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Why Anambra needs Obi

By Brendan Ejike

THOSE who describe history as the account of exploits of courageous men and women may well be right. For, there comes a time in the life of a people when the fortunes of a protagonist and that of the larger society interweave.

Anambra State, long held down by local colonialists, is at such a critical juncture as she considers whether to renew Peter Obi’s mandate in January 2010.

Amongst the army of contenders and pretenders for the 2010 governorship election, Governor Obi easily stands out. This distinction, it should be pointed out, is not merely on account of incumbency. In 2003 even as a newcomer and opposition candidate, Obi stood out like a shining star. His vision and passion for the development of Anambra State resonated with the people.

The promises of great leadership held out by Obi were soon put to test in the aftermath of the April 19, 2003 governorship election. Whereas the fascists in Abuja and Awka entertained some hope that Obi would hop into the next plane to return to his London base, Obi settled down to the mission of political and economic empowerment of the citizenry which the times had thrust upon him. Subtly giving heed to Fanon’s generational mission and Achebe’s generational theses, Obi embarked on a campaign for participatory democracy through the actualization of his mandate.

He was called a daydreamer in some quarters for daring to unseat an executive governor. That would have been no issue if the detractors had stopped at name-calling. The establishment mounted tremendous pressure on Obi to discontinue his politico-legal activism.

The attempts started with offers of  compensation in return for abandoning the mandate. When the proposals were turned down, subtle and outright acts of intimidation followed. Without saying so in words, Obi’s calm composure in the face of these harassments and threats, was an echo of Nelson Mandela’s historic declaration in 1964 – The Struggle is My Life.

For their part, the bene-ficiaries of the stolen mandate invested consider-able resources, time and energy trying to run down the struggle. Official propaganda presented Obi’s campaign as personal ambition in conflict with the larger interest of the state. What was important was not who exercised the mandate of the 2003 election but to what use it was put.

The social services accruing to the masses from the post-election government rendered retrogressive any challenge of the election process, the beneficiaries stridently proclaimed.

If this self-serving appeal to sentiment was intended to incite the populace against Obi, it failed woefully. As the erudite and forthright Chukwudifu Oputa educated such misguided minds in The Guardian, January 9, 2005: “If you abandon the base, the structure has no foundation. Democracy dividend is freedom and not good roads, light, water”.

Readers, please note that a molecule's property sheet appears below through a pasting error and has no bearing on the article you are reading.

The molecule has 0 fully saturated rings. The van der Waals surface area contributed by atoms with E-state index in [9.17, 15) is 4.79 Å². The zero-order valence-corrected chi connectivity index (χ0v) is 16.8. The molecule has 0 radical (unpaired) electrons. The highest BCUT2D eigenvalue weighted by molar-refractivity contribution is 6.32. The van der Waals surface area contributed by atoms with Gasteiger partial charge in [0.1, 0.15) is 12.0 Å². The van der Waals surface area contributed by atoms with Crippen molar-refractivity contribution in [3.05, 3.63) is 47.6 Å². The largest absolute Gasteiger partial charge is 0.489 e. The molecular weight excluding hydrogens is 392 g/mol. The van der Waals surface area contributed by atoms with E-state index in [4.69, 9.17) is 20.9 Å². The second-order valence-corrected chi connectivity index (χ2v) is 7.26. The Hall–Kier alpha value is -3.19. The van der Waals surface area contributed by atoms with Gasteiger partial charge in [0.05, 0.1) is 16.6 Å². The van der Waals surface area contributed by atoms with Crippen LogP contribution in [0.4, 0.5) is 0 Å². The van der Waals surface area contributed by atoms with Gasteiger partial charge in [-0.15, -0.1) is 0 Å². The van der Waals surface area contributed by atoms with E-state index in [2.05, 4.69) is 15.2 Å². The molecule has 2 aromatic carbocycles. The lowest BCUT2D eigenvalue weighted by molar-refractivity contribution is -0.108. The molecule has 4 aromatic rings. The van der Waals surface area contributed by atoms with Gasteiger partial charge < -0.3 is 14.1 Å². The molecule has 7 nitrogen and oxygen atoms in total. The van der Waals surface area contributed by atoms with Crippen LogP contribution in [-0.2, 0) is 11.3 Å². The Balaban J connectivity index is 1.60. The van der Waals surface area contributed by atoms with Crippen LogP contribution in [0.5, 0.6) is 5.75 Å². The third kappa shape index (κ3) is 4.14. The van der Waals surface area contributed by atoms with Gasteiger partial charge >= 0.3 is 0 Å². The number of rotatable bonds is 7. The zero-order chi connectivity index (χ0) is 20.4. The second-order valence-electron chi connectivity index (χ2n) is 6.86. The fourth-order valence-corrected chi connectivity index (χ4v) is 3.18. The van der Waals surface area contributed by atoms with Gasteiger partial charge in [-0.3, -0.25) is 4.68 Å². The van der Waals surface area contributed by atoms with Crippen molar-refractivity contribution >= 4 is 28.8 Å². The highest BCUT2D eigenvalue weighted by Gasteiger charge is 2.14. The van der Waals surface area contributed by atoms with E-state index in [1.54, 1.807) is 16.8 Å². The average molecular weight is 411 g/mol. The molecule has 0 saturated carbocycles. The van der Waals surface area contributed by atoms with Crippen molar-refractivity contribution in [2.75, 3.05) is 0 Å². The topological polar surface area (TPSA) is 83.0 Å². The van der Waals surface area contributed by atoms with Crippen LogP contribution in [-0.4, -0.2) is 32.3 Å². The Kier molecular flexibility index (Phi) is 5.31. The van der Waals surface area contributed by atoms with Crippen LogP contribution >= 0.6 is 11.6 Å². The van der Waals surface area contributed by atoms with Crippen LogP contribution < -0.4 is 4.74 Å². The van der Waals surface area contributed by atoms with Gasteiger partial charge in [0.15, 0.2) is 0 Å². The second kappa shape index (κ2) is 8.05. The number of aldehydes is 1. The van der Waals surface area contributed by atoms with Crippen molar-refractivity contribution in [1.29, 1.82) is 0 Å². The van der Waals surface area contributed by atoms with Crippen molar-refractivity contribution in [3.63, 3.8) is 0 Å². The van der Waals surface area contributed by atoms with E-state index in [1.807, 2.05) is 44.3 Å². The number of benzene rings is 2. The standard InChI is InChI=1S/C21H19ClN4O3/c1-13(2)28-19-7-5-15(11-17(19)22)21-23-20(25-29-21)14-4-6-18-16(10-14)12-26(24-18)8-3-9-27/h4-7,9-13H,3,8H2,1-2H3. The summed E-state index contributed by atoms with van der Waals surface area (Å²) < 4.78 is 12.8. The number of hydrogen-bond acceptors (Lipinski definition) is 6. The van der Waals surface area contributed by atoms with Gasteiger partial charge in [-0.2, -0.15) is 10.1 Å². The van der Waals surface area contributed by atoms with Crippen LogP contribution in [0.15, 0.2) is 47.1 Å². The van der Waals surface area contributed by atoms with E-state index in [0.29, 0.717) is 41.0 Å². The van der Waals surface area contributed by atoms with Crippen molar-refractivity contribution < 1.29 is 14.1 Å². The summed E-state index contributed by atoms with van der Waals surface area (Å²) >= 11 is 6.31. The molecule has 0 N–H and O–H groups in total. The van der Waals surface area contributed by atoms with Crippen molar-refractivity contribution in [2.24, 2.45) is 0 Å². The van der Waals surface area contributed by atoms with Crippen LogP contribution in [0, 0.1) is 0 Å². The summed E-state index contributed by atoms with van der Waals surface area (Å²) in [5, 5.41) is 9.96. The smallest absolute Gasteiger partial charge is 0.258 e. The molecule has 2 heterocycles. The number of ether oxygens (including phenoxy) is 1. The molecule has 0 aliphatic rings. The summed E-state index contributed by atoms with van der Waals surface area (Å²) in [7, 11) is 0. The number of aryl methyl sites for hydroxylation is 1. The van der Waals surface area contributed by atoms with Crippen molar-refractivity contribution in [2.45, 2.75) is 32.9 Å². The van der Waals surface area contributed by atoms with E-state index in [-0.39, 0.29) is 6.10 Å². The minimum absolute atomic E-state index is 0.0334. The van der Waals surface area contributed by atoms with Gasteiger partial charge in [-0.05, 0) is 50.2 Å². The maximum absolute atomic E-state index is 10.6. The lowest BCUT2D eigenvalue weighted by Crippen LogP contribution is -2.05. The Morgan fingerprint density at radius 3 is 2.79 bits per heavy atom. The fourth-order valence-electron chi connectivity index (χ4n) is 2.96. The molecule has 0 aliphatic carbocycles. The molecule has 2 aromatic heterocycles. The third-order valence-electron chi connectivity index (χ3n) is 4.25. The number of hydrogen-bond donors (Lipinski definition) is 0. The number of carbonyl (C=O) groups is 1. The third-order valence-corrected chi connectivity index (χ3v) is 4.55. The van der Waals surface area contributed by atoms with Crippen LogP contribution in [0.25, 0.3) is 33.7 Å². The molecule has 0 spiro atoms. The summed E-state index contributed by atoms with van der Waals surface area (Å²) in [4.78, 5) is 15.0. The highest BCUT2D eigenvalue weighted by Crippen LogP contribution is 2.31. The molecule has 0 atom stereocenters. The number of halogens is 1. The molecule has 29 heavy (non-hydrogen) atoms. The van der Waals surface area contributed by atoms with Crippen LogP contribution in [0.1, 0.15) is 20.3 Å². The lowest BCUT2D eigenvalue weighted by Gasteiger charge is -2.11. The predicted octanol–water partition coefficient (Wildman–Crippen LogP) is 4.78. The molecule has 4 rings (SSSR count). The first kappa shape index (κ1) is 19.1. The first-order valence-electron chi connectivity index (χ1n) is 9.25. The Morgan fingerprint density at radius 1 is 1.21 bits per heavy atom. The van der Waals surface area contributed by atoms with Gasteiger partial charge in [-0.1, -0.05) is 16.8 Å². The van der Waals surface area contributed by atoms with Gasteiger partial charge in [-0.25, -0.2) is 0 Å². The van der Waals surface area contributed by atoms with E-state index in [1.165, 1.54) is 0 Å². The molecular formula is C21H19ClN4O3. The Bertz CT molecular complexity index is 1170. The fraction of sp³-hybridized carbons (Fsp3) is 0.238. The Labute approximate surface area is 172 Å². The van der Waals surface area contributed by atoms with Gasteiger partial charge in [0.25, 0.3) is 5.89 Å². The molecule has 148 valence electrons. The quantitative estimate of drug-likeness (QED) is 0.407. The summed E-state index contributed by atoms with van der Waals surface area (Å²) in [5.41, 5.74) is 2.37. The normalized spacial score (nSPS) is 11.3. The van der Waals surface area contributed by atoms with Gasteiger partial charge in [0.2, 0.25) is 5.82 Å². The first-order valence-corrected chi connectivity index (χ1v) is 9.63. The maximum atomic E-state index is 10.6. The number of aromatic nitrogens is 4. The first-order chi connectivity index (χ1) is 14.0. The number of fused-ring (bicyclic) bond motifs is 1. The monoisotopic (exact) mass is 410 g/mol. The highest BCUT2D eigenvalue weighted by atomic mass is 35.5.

Obi’s triumph at the Election Petition Tribunal and Appeal Court, provided opportunity to witness another of his leadership attributes.

Against the backdrop of consistent subversions of the mandate, Obi’s ascension to power could have proved turbulent. In such circumstances, the average politician would have embarked on a vendetta against identified political enemies.

But like the legendary Mandela, Obi shunned vindictiveness and gloating. Instead of petti-ness, he offered conciliation.
Someone rightly said that  politicians think of the next election whereas statesmen think of the next generation. Anambra State was in dire need of peace to realise its development potentials. To his eternal credit, Peter Obi did not abuse this prized opportunity with politics of bitterness when he assumed power.

The merit of this pacifist ‘ideology’ is all too evident today. Peace has returned to Anambra State. Notwithstan-ding the assaults of implacable interest groups, the state has enjoyed political stability in the three and half years of the Obi administration.

The result has been a leap in the fortunes of the state. Investors and donor agencies have returned to the state satisfied that government institutions are working and responsive.

Entrepreneur confidence has been buoyed by government business ethics which places premium on competence and transparency. Recall that the respected Ngozi Okonjo-Iweala recently described Peter Obi as the most fiscally transparent governor.

Little wonder that Anambra State has recorded impressive gains in social infrastructure in the past three and a half years. What is noteworthy about the provision of social amenities is that they have followed a planned pattern in which all sectors of the economy have been covered.

With a process of rebirth underway, it would be a great tragedy for Anambra state to suffer a reversal of fortunes at this time. Such a frightening scenario can happen if the state falls into the wrong hands.

A woman who has suffered a hundred tearing of laps needs a caring, hard working man. Anambra state needs a continuation of the Obi revolution to stand firm and blossom in the sun.


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